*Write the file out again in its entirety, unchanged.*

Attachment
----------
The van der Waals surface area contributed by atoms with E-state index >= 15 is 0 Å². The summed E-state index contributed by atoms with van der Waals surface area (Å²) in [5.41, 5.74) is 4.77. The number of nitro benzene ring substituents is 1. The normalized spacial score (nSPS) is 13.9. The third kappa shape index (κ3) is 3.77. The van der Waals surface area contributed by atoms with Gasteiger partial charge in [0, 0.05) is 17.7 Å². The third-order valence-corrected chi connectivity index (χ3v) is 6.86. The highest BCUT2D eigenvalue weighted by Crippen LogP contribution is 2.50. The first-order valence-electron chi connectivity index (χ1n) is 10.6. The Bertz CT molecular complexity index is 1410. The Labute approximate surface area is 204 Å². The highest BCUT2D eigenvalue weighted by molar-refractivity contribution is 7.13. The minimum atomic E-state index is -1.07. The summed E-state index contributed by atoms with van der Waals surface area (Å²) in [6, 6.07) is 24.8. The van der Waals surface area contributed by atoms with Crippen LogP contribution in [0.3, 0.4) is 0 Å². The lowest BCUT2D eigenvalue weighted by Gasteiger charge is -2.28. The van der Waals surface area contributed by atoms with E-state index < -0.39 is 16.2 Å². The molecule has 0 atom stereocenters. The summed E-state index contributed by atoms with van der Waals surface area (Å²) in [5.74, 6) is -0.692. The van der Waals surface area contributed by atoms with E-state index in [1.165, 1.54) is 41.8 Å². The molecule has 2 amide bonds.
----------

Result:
The van der Waals surface area contributed by atoms with E-state index >= 15 is 0 Å². The summed E-state index contributed by atoms with van der Waals surface area (Å²) in [5.41, 5.74) is 4.77. The number of nitro benzene ring substituents is 1. The normalized spacial score (nSPS) is 13.9. The third kappa shape index (κ3) is 3.77. The van der Waals surface area contributed by atoms with Gasteiger partial charge in [0, 0.05) is 17.7 Å². The third-order valence-corrected chi connectivity index (χ3v) is 6.86. The highest BCUT2D eigenvalue weighted by Crippen LogP contribution is 2.50. The first-order valence-electron chi connectivity index (χ1n) is 10.6. The Bertz CT molecular complexity index is 1410. The Labute approximate surface area is 204 Å². The highest BCUT2D eigenvalue weighted by molar-refractivity contribution is 7.13. The minimum atomic E-state index is -1.07. The summed E-state index contributed by atoms with van der Waals surface area (Å²) in [6, 6.07) is 24.8. The van der Waals surface area contributed by atoms with Crippen LogP contribution in [0.3, 0.4) is 0 Å². The lowest BCUT2D eigenvalue weighted by Gasteiger charge is -2.28. The van der Waals surface area contributed by atoms with E-state index < -0.39 is 16.2 Å². The molecule has 0 atom stereocenters. The summed E-state index contributed by atoms with van der Waals surface area (Å²) in [5.74, 6) is -0.692. The van der Waals surface area contributed by atoms with E-state index in [1.165, 1.54) is 41.8 Å². The molecule has 2 amide bonds.